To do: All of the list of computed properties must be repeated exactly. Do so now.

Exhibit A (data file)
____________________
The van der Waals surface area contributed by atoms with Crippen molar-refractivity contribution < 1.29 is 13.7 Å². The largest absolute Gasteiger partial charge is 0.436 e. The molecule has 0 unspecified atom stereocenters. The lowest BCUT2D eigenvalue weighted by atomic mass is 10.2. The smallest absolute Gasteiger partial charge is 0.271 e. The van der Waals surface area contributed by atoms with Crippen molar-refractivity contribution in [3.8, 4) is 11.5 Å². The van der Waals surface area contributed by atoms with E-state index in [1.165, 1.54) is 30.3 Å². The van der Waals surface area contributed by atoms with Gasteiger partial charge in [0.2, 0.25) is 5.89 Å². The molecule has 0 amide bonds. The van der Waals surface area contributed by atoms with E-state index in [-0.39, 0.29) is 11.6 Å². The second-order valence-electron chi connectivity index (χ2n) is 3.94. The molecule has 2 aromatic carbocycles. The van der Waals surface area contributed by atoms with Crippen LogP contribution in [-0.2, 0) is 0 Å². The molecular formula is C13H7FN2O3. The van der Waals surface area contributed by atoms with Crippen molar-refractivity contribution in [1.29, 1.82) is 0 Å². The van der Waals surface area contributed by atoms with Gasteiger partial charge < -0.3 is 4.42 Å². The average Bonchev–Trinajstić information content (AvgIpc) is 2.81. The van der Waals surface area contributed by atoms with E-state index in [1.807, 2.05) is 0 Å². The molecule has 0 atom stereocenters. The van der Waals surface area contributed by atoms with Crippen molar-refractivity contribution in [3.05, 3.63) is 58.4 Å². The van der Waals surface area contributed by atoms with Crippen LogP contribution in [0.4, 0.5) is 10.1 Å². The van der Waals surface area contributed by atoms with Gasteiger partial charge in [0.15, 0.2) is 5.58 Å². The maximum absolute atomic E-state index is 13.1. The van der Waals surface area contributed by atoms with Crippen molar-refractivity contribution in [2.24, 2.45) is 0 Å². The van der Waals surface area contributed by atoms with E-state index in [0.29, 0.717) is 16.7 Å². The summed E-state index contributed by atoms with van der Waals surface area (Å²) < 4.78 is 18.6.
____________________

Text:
The van der Waals surface area contributed by atoms with Crippen molar-refractivity contribution < 1.29 is 13.7 Å². The largest absolute Gasteiger partial charge is 0.436 e. The molecule has 0 unspecified atom stereocenters. The lowest BCUT2D eigenvalue weighted by atomic mass is 10.2. The smallest absolute Gasteiger partial charge is 0.271 e. The van der Waals surface area contributed by atoms with Crippen molar-refractivity contribution in [3.8, 4) is 11.5 Å². The van der Waals surface area contributed by atoms with E-state index in [1.165, 1.54) is 30.3 Å². The van der Waals surface area contributed by atoms with Gasteiger partial charge in [0.2, 0.25) is 5.89 Å². The molecule has 0 amide bonds. The van der Waals surface area contributed by atoms with E-state index in [-0.39, 0.29) is 11.6 Å². The second-order valence-electron chi connectivity index (χ2n) is 3.94. The molecule has 2 aromatic carbocycles. The van der Waals surface area contributed by atoms with Crippen LogP contribution in [-0.2, 0) is 0 Å². The molecular formula is C13H7FN2O3. The van der Waals surface area contributed by atoms with Crippen molar-refractivity contribution in [1.29, 1.82) is 0 Å². The van der Waals surface area contributed by atoms with Gasteiger partial charge < -0.3 is 4.42 Å². The average Bonchev–Trinajstić information content (AvgIpc) is 2.81. The van der Waals surface area contributed by atoms with E-state index in [1.807, 2.05) is 0 Å². The molecule has 0 atom stereocenters. The van der Waals surface area contributed by atoms with Crippen molar-refractivity contribution in [3.05, 3.63) is 58.4 Å². The van der Waals surface area contributed by atoms with Crippen LogP contribution in [0.4, 0.5) is 10.1 Å². The van der Waals surface area contributed by atoms with Gasteiger partial charge in [0.15, 0.2) is 5.58 Å². The maximum absolute atomic E-state index is 13.1. The van der Waals surface area contributed by atoms with Crippen molar-refractivity contribution in [2.24, 2.45) is 0 Å². The van der Waals surface area contributed by atoms with E-state index in [0.29, 0.717) is 16.7 Å². The summed E-state index contributed by atoms with van der Waals surface area (Å²) < 4.78 is 18.6.